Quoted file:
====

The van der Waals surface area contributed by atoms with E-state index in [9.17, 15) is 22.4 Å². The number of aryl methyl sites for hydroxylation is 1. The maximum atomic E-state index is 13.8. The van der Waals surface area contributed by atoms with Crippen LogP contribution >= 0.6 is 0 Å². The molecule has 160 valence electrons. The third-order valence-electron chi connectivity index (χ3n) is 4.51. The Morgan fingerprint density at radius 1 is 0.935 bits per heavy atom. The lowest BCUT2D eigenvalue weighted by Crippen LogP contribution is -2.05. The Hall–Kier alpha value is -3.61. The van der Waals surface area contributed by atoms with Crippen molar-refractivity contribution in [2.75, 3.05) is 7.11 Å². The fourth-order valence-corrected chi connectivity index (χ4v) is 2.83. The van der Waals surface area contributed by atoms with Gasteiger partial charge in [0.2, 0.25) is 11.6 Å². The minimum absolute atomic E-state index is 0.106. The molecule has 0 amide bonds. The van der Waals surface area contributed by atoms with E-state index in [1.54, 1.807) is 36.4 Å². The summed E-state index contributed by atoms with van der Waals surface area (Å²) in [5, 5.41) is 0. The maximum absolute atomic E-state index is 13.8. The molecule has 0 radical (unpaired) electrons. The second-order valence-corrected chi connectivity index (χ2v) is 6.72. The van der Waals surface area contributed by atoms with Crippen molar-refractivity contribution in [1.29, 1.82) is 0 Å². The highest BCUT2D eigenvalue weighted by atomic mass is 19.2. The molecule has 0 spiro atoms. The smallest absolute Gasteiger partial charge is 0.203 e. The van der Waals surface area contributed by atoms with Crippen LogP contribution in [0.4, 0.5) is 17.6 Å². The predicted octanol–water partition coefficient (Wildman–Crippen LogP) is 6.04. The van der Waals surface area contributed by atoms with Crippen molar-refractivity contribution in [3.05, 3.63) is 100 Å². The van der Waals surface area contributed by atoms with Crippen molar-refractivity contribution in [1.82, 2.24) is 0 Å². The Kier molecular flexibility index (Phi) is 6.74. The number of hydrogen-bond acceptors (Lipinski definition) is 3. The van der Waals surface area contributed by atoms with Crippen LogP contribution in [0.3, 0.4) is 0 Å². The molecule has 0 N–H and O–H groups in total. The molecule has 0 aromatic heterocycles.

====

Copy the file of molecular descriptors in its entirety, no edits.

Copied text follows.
The van der Waals surface area contributed by atoms with E-state index in [9.17, 15) is 22.4 Å². The number of aryl methyl sites for hydroxylation is 1. The maximum atomic E-state index is 13.8. The van der Waals surface area contributed by atoms with Crippen LogP contribution >= 0.6 is 0 Å². The molecule has 160 valence electrons. The third-order valence-electron chi connectivity index (χ3n) is 4.51. The Morgan fingerprint density at radius 1 is 0.935 bits per heavy atom. The lowest BCUT2D eigenvalue weighted by Crippen LogP contribution is -2.05. The Hall–Kier alpha value is -3.61. The van der Waals surface area contributed by atoms with Crippen molar-refractivity contribution in [2.75, 3.05) is 7.11 Å². The fourth-order valence-corrected chi connectivity index (χ4v) is 2.83. The van der Waals surface area contributed by atoms with Gasteiger partial charge in [0.2, 0.25) is 11.6 Å². The minimum absolute atomic E-state index is 0.106. The molecule has 0 amide bonds. The van der Waals surface area contributed by atoms with E-state index in [1.54, 1.807) is 36.4 Å². The summed E-state index contributed by atoms with van der Waals surface area (Å²) in [5, 5.41) is 0. The maximum absolute atomic E-state index is 13.8. The molecule has 0 radical (unpaired) electrons. The second-order valence-corrected chi connectivity index (χ2v) is 6.72. The van der Waals surface area contributed by atoms with Crippen molar-refractivity contribution in [1.29, 1.82) is 0 Å². The highest BCUT2D eigenvalue weighted by atomic mass is 19.2. The molecule has 0 spiro atoms. The smallest absolute Gasteiger partial charge is 0.203 e. The van der Waals surface area contributed by atoms with Crippen LogP contribution in [0.4, 0.5) is 17.6 Å². The predicted octanol–water partition coefficient (Wildman–Crippen LogP) is 6.04. The van der Waals surface area contributed by atoms with Crippen molar-refractivity contribution in [3.05, 3.63) is 100 Å². The van der Waals surface area contributed by atoms with Crippen molar-refractivity contribution in [1.82, 2.24) is 0 Å². The Kier molecular flexibility index (Phi) is 6.74. The number of hydrogen-bond acceptors (Lipinski definition) is 3. The van der Waals surface area contributed by atoms with Crippen LogP contribution in [0.3, 0.4) is 0 Å². The molecule has 0 N–H and O–H groups in total. The molecule has 0 aromatic heterocycles.